In many cases, real estate represents a significant portion of the estate of a deceased. This real estate may have been placed into a trust prior to the decedent’s passing in order to avoid probate or for other purposes relating to taxes, asset distribution, or long-term care. Regardless of the purpose, once the decedent has passed, the trustee will have to handle the management of the real estate just as he or she would any other asset. When a trustee takes an action with respect to such asset that a beneficiary does not like, this can create the potential for litigation. In today’s difficult mortgage lending environment, what happens if a buyer for the real estate held in trust asks for seller financing as part of the transaction?
It is possible that a trustee could grant seller financing without risking California trust litigation. Trustees should consider carefully, however, whether or not to pursue this buyer or hold out for another. Factors to be considered include the following:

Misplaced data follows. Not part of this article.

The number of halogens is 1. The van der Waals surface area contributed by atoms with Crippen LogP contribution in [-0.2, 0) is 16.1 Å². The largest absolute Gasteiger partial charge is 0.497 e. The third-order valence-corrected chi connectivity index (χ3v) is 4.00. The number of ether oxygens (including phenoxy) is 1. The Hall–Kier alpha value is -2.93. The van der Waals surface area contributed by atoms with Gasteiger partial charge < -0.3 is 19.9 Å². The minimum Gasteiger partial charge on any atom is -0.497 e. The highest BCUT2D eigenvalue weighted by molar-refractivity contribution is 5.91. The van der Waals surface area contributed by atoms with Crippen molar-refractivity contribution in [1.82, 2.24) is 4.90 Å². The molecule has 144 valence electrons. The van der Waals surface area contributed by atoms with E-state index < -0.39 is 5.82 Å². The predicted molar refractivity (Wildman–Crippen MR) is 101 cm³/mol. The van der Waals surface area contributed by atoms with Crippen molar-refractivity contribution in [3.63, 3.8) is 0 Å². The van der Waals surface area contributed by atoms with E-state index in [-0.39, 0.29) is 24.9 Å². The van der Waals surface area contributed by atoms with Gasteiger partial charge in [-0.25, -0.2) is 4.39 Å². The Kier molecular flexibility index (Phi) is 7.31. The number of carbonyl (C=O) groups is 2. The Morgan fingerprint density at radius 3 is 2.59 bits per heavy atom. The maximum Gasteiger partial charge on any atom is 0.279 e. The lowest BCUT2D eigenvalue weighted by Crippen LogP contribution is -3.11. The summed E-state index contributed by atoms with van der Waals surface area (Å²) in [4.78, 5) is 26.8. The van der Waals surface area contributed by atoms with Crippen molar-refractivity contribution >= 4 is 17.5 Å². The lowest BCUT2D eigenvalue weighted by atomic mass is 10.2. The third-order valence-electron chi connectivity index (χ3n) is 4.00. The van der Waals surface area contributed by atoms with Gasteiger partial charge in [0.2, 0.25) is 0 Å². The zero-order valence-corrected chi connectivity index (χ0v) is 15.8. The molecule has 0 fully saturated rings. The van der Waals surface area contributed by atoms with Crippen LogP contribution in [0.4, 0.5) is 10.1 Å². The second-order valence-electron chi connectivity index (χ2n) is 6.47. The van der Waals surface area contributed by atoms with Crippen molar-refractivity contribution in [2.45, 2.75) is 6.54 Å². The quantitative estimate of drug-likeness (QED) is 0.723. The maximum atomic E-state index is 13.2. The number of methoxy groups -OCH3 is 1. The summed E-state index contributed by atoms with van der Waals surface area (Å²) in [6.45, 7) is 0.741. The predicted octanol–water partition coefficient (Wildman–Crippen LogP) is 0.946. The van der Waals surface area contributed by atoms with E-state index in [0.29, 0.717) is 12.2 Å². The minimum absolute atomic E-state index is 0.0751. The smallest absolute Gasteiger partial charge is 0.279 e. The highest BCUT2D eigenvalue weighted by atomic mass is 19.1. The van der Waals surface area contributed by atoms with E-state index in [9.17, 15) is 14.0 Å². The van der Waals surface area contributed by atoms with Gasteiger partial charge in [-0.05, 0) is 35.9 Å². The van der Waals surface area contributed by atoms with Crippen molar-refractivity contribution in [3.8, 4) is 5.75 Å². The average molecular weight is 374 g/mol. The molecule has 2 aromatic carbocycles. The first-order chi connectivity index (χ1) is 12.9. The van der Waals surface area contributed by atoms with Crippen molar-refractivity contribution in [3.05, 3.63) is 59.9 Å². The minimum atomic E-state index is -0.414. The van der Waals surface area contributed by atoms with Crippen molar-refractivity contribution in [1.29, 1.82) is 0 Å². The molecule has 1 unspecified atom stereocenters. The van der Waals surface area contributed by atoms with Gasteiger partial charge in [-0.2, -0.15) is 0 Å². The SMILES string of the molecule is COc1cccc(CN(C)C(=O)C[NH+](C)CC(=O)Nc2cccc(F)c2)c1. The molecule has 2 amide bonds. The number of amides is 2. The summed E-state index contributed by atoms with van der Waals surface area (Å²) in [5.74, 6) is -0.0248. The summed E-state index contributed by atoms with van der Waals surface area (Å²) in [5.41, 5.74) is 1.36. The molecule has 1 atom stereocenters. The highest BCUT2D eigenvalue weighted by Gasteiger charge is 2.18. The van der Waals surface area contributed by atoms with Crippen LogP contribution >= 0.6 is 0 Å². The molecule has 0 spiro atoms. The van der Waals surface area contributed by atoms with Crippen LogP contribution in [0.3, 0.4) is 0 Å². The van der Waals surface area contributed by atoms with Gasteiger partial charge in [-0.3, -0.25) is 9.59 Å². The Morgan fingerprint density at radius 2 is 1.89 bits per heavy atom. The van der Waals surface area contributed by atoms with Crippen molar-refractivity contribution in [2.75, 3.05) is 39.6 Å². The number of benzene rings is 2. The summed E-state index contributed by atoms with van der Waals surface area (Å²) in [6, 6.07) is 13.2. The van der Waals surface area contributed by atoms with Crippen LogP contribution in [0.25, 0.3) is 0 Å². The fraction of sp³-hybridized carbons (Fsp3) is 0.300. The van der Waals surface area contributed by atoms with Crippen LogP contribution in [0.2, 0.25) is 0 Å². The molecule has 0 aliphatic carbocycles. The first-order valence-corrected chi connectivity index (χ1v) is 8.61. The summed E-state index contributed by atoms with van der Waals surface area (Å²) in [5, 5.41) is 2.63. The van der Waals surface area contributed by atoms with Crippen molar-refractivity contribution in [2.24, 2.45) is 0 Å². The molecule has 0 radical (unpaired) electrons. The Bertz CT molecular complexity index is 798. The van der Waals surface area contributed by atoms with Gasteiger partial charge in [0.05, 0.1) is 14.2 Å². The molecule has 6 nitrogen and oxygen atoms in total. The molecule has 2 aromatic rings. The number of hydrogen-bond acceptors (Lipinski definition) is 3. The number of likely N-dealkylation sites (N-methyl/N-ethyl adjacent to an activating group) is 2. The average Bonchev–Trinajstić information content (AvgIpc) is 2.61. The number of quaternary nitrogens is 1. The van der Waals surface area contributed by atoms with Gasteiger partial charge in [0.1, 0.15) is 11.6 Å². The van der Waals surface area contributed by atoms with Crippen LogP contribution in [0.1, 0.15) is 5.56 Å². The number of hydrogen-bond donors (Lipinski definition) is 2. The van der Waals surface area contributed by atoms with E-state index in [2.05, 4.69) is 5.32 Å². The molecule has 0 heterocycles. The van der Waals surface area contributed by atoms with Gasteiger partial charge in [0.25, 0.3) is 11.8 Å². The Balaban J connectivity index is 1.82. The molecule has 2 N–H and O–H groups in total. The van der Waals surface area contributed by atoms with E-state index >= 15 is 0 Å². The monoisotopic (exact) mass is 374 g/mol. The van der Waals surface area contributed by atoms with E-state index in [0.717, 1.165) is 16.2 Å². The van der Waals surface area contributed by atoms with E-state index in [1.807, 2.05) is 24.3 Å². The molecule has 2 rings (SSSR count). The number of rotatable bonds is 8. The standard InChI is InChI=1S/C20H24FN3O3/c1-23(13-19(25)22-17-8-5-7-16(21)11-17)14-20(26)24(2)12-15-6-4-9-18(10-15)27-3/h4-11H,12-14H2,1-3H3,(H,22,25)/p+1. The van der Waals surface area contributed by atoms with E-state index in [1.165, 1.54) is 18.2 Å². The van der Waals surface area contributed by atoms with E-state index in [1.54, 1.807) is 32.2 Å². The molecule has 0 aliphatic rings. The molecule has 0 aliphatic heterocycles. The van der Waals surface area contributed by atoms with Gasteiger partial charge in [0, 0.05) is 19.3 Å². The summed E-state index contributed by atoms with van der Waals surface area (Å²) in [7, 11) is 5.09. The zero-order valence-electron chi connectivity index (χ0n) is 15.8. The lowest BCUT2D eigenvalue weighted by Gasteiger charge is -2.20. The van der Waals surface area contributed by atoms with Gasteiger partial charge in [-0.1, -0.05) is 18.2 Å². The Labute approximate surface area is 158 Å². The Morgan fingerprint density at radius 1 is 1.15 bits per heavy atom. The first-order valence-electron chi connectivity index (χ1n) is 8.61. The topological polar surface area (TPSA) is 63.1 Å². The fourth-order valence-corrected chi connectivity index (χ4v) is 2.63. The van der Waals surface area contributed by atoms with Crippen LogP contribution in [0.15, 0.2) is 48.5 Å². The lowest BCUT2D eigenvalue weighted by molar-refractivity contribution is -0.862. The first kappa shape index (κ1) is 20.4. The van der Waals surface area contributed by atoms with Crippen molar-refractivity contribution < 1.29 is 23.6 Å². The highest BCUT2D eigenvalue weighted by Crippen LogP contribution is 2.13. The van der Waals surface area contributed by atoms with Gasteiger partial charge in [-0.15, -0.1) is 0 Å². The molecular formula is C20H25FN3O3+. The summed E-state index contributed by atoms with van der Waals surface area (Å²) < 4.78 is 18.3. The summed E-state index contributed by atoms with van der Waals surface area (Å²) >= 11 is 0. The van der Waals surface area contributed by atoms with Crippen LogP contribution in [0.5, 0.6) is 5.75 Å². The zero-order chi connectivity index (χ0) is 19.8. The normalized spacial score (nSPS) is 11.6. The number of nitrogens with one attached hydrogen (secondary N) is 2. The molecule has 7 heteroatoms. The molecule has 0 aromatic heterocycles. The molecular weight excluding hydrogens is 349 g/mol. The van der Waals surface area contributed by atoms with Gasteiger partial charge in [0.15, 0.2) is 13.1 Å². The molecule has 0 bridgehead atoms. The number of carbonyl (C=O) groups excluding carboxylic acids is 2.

- Is the real estate held in the trust?
- Is the trustee validly appointed under the terms of the trust?
- Is the power for the trustee to sell real estate granted in the trust?
- Does the trust instrument grant broad powers to the trustee in the handling of real estate?
- Do the beneficiaries of the trust object to the issuance of the installment loan?
- Is the sales price for the house equal to fair market value?
- Does the trustee have a relationship with the buyer of the house outside of this transaction?
- Does the trust instrument instruct the house to be sold?
- What is the financial burden on the trust to wait for another buyer of the property?
To learn more about the potential issues surrounding the management of real estate, view our article, Real Estate: Ripe for Issues During a California Estate Administration. In addition, our free book, Trust and Will Litigation in California, will help you understand the trust litigation process. Contact an experienced San Diego trust litigation attorney at the Grossman Law Firm today for further guidance. Call our office at (888) 443-6590.
AttorneyThe Grossman Law Firm, APC · 525 B Street, Suite 1500, San Diego, CA 92101 · (951) 523-8307